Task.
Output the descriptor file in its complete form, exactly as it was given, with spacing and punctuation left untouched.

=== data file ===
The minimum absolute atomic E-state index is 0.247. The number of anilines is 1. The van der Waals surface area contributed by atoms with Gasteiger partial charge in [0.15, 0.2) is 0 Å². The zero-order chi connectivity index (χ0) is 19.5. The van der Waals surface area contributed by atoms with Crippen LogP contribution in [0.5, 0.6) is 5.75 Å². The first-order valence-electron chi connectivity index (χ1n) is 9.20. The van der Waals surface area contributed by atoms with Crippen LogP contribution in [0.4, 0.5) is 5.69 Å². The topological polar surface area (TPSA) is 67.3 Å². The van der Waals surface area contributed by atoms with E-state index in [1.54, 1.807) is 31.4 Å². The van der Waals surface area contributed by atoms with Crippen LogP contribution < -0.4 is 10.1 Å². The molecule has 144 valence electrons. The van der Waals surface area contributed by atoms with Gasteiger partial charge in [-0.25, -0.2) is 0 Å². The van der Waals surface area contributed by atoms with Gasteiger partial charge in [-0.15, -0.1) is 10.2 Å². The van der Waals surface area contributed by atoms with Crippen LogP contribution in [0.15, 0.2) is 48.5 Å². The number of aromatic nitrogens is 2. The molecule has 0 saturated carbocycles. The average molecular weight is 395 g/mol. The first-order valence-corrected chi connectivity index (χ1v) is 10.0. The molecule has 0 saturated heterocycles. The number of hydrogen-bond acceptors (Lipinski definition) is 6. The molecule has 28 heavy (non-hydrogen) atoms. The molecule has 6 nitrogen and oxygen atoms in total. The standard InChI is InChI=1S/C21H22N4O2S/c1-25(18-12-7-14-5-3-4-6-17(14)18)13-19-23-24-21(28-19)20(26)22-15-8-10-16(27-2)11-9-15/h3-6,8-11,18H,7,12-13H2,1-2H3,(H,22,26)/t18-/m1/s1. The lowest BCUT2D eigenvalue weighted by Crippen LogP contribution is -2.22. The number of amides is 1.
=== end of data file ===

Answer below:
The minimum absolute atomic E-state index is 0.247. The number of anilines is 1. The van der Waals surface area contributed by atoms with Gasteiger partial charge in [0.15, 0.2) is 0 Å². The zero-order chi connectivity index (χ0) is 19.5. The van der Waals surface area contributed by atoms with Crippen LogP contribution in [0.5, 0.6) is 5.75 Å². The first-order valence-electron chi connectivity index (χ1n) is 9.20. The van der Waals surface area contributed by atoms with Crippen LogP contribution in [0.4, 0.5) is 5.69 Å². The topological polar surface area (TPSA) is 67.3 Å². The van der Waals surface area contributed by atoms with E-state index in [1.54, 1.807) is 31.4 Å². The van der Waals surface area contributed by atoms with Crippen LogP contribution < -0.4 is 10.1 Å². The molecule has 144 valence electrons. The van der Waals surface area contributed by atoms with Gasteiger partial charge in [-0.25, -0.2) is 0 Å². The van der Waals surface area contributed by atoms with Gasteiger partial charge in [-0.15, -0.1) is 10.2 Å². The van der Waals surface area contributed by atoms with Crippen LogP contribution in [0.15, 0.2) is 48.5 Å². The number of aromatic nitrogens is 2. The molecule has 0 saturated carbocycles. The average molecular weight is 395 g/mol. The first-order valence-corrected chi connectivity index (χ1v) is 10.0. The molecule has 0 saturated heterocycles. The number of hydrogen-bond acceptors (Lipinski definition) is 6. The molecule has 28 heavy (non-hydrogen) atoms. The molecule has 6 nitrogen and oxygen atoms in total. The standard InChI is InChI=1S/C21H22N4O2S/c1-25(18-12-7-14-5-3-4-6-17(14)18)13-19-23-24-21(28-19)20(26)22-15-8-10-16(27-2)11-9-15/h3-6,8-11,18H,7,12-13H2,1-2H3,(H,22,26)/t18-/m1/s1. The lowest BCUT2D eigenvalue weighted by Crippen LogP contribution is -2.22. The number of amides is 1.